How the Unintentional Racism of the Outdoor Industry is Getting in the Way of Creating Authentic Community
Nike made a business move and the majority of the world responded in applause and shopping sprees. The headlines read: “Nike, far from burned by Colin Kaepernick ad, sees price hit all-time high,” reports the Chicago Tribune. “Nike’s Kaepernick ad draws record likes on social media, sends stock to all-time high,” reads CNBC. “Nike hits all-time high after kaepernick ad backlash,” claims Fox.
Representation matters. When advertisements, photographs, media, billboards, commercials, films, and television shows have historically been inundated by White people, particularly White males, it is dire that we see images Black, Brown, Indigenous, and all people of color who have been erased, silenced, and ignored because of White supremacy. Seeing Colin Kaepernick in advertisements for Nike is a huge deal. While Kaepernick’s image displayed on televisions all across the nation is an epic moment for racial justice, we need to keep a close eye on the national impact of this campaign. Progressives applaud on one side, and conservatives pour gasoline on their Nikes and light them on fire on the other. This binary and “either/or” phenomenon of political parties further instills the false notion that our country is divided into racists and non-racists. But this binary is dangerous because it is in this relationship that White supremacy becomes even more resolute, staunch, and muddier than ever.
While it is tempting to call the protestors who do not approve of political messaging in sports “racist,” White liberal, progressive types who like the outdoors, like myself, need to come to terms with how our racism just looks different. In the outdoor industry, we are seeing how equity and inclusion discussions, panels, trainings, and events are ramping up. People are hiring equity and inclusion consultants. Just like Nike, all over the outdoor industry brands like The North Face, REI, and Patagonia are making moves to be more diverse in their advertising. Diversity sells. The Nike ad makes it irresistibly clear to those who may have been too afraid to wade in controversial, political waters that now you can make money off of being inclusive. Now there are rewards to be reaped if you are a CEO or manager. This makes the work of social justice all the more difficult. Because it’s in this excitement and enthusiasm for diversity that the goal of equity gets watered down and made palatable for us fragile White people who don’t really want to confront our biases, or actually give up any of our power. And White people in power actively benefit from using the right words in the right places of our marketing materials.
Inclusion and equity requires social change and supporting the agency of people of color, Indigenous folks, and Black folks. It also requires us, White people, to do our own work in the form of research, talking, and listening. It is not okay to ask Black, Indigenous, People of color (BIPOC) how to make our spaces more inclusive unless they are equity and inclusion consultants and we are paying them for their time. It is not okay to request that someone sits on a panel simply because of the color of their skin.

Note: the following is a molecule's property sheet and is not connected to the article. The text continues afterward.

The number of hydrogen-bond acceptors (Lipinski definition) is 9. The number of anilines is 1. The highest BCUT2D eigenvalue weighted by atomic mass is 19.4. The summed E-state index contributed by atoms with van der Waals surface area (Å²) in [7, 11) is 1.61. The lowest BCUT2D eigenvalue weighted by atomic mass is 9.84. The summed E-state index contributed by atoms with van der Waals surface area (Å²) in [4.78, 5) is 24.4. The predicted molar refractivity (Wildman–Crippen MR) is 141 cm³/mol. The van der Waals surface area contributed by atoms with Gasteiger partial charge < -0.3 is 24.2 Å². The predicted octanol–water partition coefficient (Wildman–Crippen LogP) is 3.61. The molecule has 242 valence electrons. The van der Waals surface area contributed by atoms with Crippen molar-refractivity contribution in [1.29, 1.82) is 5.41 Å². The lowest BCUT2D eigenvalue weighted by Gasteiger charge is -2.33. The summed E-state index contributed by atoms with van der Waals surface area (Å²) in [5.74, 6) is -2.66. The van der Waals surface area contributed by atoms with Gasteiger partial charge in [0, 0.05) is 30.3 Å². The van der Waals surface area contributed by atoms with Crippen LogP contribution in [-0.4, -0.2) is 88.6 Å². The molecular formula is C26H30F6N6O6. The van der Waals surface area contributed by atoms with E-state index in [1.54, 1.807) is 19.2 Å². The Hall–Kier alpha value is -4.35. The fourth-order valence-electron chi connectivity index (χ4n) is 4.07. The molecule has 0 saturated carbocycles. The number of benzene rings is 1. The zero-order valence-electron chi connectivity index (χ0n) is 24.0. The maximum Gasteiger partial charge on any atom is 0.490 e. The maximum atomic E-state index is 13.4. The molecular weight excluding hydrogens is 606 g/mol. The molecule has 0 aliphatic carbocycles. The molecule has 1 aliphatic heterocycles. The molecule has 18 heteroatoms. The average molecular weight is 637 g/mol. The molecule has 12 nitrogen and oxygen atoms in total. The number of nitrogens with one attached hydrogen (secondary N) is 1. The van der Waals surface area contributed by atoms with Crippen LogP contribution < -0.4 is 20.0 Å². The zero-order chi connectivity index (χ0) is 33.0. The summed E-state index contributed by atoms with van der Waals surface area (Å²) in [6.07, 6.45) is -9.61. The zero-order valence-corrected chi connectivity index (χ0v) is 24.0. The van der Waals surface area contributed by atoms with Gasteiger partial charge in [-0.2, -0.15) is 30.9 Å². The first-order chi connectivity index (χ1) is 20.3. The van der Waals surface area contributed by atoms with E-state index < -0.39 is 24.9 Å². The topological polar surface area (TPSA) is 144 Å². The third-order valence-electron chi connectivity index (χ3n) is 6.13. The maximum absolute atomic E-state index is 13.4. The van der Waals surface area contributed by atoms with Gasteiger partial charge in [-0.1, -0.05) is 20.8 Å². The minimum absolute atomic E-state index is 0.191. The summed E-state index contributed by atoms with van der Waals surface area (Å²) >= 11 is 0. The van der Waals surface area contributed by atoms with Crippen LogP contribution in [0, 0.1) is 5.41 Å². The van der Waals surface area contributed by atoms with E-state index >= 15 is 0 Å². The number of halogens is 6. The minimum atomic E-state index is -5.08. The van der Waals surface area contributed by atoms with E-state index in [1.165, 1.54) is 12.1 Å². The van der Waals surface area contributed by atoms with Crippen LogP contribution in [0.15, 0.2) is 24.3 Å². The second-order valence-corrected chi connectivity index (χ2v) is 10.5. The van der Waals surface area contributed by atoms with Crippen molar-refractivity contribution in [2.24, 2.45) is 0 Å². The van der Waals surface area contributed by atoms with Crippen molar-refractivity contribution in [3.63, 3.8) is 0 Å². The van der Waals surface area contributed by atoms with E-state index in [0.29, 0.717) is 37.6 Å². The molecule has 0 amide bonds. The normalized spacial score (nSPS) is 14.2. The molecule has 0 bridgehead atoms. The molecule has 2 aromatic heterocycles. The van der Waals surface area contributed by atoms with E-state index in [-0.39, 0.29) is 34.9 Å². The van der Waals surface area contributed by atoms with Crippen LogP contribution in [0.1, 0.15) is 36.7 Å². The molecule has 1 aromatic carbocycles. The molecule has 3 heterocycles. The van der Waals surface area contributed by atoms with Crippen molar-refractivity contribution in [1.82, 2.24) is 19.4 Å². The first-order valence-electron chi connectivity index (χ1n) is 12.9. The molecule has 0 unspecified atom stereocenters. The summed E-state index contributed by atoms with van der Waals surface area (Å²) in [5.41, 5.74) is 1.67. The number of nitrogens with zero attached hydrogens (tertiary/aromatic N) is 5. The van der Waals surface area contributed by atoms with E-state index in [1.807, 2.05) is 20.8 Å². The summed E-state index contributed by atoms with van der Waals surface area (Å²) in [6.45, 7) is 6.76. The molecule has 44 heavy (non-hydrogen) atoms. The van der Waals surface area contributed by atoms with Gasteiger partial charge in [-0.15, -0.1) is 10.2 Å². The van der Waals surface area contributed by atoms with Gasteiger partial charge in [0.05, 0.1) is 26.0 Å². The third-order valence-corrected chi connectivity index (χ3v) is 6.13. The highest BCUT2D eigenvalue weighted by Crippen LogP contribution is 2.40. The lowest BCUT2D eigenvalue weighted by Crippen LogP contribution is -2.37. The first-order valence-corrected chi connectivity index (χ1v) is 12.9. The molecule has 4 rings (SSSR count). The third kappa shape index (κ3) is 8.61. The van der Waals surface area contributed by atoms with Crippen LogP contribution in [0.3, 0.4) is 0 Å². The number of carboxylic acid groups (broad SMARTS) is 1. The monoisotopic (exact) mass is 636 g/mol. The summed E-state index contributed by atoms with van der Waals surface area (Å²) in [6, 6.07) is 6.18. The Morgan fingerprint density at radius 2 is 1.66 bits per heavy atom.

In 2018, we should know better than to ask for the free emotional, intellectual, and physical labor of BIPOC, but unfortunately it is happening all of the time. How is it that we have all of this energy towards diversity and inclusion and yet, we have instances like when Vanessa Garrison, founder and COO of Girl Trek, was pulled over and harassed by a park police officer in Yosemite with a van full of young Black girls? Garrison described the event on her Instagram and recalled that the officer approached her van with his hand on his gun demanding that she roll down the back windows so he could see inside. Systematic racism like this needs to be addressed in the outdoor industry, and it starts with examining ourselves as White people. We are the colonizers who created these hostile, dangerous, violent, and exclusive spaces in the first place, and we maintain them when we don’t acknowledge that we are part of the ongoing institutionalized problem.
The surface level attempts of the outdoor industry to grapple with equity and diversity is leading to further silencing, erasure, and exclusion. The problem is that most people at the top in the industry like to stick with safe words like “inclusion,” “diversity,” and “equity.” And they want to define these words themselves without addressing the root cause: the commitment to the construct of Whiteness, and the pervasiveness of White supremacy culture in our businesses, and the spaces in which we organize.
Practicing anti-racism in our workplaces, at festivals, at community gatherings, at home, even at our favorite national parks is key to creating a safer community for all because the violence of racism does not disappear in the woods or mountains. It’s there in our conversations, in our actions, and in our beliefs. The unintentional racism of the outdoor industry is just as hostile as the racism of the people who are lighting their Nikes on fire. We need to make visible how we White people have been conditioned from living in a White supremacist culture. Without examining our patterns, assumptions, beliefs, and actions, we will not achieve the authentic community that we claim to want and say we are all about.
Below we have compiled a list of resources for those who want to learn more about how to dismantle White supremacy and create truly inclusive and equitable spaces: